How strong are you?
February 9, 2017 11:08am CST
I was reading this interesting article... I also remember back in the late 1980's or early 1990's something at work. We would have "health fairs" at work sometimes. My co-workers came up raving about this one test. It was a grip test. They all - well, all 4 of them, small unit, were in the top 10% of the population of the grip test. Maybe even in the top 4%. That was a long time ago. "You have to go take this test," they told me. "I won't do well," I told them. But to end their nagging, I went down and took the test. The young man asked if I were squeezing as hard as I could. I told him I was. Then I went back upstairs and told them that I was in the bottom 4%. After work, I went to my mom's and told her about it. She agreed, she said she didn't have a very strong grip either. I knew that I didn't have a good grip back when I rode because I was always getting the reins yanked out of my fingers. I got around it by being very fast. I'm still pretty fast - not running type fast, but fast with my hands. I also have pretty fast reactions. So, I jokingly tell people that "I lost my grip years ago," and let them wonder...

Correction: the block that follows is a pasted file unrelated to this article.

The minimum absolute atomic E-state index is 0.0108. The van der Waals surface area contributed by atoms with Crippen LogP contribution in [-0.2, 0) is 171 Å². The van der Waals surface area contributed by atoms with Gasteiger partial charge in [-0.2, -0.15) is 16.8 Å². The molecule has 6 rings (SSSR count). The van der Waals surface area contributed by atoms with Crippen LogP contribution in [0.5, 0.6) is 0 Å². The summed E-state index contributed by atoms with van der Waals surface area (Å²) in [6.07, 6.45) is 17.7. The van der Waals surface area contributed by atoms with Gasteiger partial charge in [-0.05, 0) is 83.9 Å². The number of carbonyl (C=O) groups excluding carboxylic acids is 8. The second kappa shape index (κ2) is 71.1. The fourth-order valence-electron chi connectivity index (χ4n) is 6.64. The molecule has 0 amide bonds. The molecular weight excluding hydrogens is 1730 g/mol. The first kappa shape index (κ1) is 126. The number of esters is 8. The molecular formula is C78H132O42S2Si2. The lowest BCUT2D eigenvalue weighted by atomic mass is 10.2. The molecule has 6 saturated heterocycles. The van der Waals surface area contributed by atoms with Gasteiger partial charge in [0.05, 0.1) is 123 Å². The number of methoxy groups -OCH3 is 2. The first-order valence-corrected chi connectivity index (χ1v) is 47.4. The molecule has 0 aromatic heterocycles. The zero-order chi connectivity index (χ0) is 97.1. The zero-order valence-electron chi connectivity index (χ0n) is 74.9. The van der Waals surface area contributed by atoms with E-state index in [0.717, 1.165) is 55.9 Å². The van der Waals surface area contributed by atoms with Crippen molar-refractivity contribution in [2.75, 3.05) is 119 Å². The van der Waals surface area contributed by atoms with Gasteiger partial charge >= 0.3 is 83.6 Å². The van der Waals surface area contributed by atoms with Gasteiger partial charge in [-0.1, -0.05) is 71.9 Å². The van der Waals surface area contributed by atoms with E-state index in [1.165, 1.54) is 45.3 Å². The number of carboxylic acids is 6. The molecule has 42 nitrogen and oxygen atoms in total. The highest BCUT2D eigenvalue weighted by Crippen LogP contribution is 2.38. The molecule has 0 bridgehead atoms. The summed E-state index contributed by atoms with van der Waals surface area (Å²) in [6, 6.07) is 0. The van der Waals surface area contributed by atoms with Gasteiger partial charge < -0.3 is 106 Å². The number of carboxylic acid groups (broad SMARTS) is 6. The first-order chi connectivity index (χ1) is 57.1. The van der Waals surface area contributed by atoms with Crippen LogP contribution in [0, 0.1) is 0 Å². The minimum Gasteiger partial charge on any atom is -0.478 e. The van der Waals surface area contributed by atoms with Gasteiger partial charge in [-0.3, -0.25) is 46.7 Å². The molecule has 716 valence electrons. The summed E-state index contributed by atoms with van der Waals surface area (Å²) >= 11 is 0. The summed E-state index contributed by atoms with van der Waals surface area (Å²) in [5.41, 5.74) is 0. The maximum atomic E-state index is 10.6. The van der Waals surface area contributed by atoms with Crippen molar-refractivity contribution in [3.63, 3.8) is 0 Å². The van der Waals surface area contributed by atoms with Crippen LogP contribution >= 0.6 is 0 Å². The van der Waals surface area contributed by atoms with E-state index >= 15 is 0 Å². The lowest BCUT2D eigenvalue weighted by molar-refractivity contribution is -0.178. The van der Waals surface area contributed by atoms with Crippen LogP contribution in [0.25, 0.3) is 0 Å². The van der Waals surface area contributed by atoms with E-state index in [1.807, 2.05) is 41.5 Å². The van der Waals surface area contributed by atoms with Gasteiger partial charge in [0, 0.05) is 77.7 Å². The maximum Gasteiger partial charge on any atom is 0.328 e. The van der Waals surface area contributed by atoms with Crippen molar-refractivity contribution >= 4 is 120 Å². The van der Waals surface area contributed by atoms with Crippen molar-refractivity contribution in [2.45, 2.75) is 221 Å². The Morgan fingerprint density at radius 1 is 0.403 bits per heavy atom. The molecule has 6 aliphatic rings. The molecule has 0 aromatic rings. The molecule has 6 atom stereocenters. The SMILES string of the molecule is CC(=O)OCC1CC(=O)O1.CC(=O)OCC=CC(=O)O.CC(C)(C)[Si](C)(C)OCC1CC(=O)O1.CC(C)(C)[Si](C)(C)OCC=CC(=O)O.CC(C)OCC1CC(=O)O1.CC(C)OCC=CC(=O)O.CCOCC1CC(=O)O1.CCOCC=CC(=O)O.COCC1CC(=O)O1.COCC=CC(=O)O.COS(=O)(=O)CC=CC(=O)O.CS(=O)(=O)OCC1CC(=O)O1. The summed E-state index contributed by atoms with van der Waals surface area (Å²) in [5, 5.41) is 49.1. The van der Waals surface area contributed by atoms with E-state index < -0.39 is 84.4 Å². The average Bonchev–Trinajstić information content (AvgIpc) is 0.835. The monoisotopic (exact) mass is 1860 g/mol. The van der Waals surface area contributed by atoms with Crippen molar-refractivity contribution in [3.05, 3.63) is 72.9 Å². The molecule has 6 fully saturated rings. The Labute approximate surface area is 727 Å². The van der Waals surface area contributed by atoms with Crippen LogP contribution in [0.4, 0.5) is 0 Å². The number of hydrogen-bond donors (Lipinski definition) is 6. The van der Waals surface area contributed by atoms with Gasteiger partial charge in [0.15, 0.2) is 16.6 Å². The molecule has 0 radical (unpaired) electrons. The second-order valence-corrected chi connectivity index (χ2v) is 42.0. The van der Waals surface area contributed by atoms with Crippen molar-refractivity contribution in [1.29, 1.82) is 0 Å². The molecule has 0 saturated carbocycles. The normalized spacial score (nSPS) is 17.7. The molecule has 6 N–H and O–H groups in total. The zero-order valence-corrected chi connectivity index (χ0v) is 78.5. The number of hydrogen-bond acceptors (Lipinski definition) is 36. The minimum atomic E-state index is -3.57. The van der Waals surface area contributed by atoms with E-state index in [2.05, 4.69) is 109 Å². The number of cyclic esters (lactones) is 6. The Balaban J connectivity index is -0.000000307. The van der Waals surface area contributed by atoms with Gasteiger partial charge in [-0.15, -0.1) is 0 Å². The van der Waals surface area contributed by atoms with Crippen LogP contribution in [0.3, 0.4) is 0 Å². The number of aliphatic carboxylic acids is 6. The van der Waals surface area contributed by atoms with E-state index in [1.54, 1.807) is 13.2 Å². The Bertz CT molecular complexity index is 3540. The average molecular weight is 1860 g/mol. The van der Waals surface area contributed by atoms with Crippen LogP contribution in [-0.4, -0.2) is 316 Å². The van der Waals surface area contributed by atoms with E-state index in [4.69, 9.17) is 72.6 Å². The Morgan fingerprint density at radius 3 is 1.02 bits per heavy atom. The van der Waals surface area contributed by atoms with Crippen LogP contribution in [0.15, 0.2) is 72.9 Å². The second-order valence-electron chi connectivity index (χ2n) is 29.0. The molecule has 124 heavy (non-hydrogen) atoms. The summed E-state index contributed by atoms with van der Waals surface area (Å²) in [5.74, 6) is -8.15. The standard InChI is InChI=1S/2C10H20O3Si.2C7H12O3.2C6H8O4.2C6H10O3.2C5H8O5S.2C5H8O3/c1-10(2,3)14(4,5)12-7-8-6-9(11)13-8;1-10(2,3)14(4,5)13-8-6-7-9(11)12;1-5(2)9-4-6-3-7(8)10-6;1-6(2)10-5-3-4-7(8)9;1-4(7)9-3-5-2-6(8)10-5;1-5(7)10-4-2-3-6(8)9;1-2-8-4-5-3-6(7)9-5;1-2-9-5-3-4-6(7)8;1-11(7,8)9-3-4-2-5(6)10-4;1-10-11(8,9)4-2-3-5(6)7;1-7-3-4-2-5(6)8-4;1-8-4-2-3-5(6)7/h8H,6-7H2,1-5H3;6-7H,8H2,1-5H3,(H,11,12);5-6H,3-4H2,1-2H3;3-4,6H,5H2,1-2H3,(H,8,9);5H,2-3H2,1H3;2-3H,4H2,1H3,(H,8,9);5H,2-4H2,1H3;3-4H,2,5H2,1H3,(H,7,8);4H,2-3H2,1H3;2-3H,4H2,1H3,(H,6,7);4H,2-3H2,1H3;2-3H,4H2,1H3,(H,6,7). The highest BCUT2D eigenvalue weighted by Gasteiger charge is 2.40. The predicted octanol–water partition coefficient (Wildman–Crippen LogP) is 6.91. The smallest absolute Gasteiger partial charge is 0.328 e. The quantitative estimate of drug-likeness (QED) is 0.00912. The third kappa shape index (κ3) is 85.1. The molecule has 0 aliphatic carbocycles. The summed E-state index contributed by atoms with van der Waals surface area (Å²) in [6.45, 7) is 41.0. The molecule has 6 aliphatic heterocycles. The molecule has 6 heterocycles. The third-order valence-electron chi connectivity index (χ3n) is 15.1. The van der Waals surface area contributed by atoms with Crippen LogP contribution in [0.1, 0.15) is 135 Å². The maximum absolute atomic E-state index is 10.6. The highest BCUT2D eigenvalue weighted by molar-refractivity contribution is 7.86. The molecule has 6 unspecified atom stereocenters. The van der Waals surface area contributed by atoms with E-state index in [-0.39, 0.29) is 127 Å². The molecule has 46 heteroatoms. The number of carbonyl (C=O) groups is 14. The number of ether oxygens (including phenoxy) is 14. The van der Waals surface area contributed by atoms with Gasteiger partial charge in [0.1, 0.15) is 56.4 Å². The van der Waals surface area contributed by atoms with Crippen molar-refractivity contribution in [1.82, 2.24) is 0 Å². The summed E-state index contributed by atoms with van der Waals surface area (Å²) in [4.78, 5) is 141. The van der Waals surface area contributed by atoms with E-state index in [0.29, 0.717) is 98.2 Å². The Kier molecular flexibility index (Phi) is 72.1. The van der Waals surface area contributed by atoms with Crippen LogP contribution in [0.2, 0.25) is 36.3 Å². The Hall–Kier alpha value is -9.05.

When she was a practicing occupational therapist, Elizabeth Fain started noticing something odd in her clinic: Her patients were weak.…
5 people like this
• United States
9 Feb 17
If a standardized test can actually make a person feel worse about themselves, why take it ? If your grip is strong enough to manage holding things without dropping them, you are okay so don't let a standard define you
• United States
10 Feb 17
I knew I wasn't going to do well on it, I told them before they badgered me to go down and really didn't quite believe me when I came back... It didn't make me feel bad, because I knew I wasn't going to do well to start with. And its true, so long as I can hold a knife and fork, I'm good, right?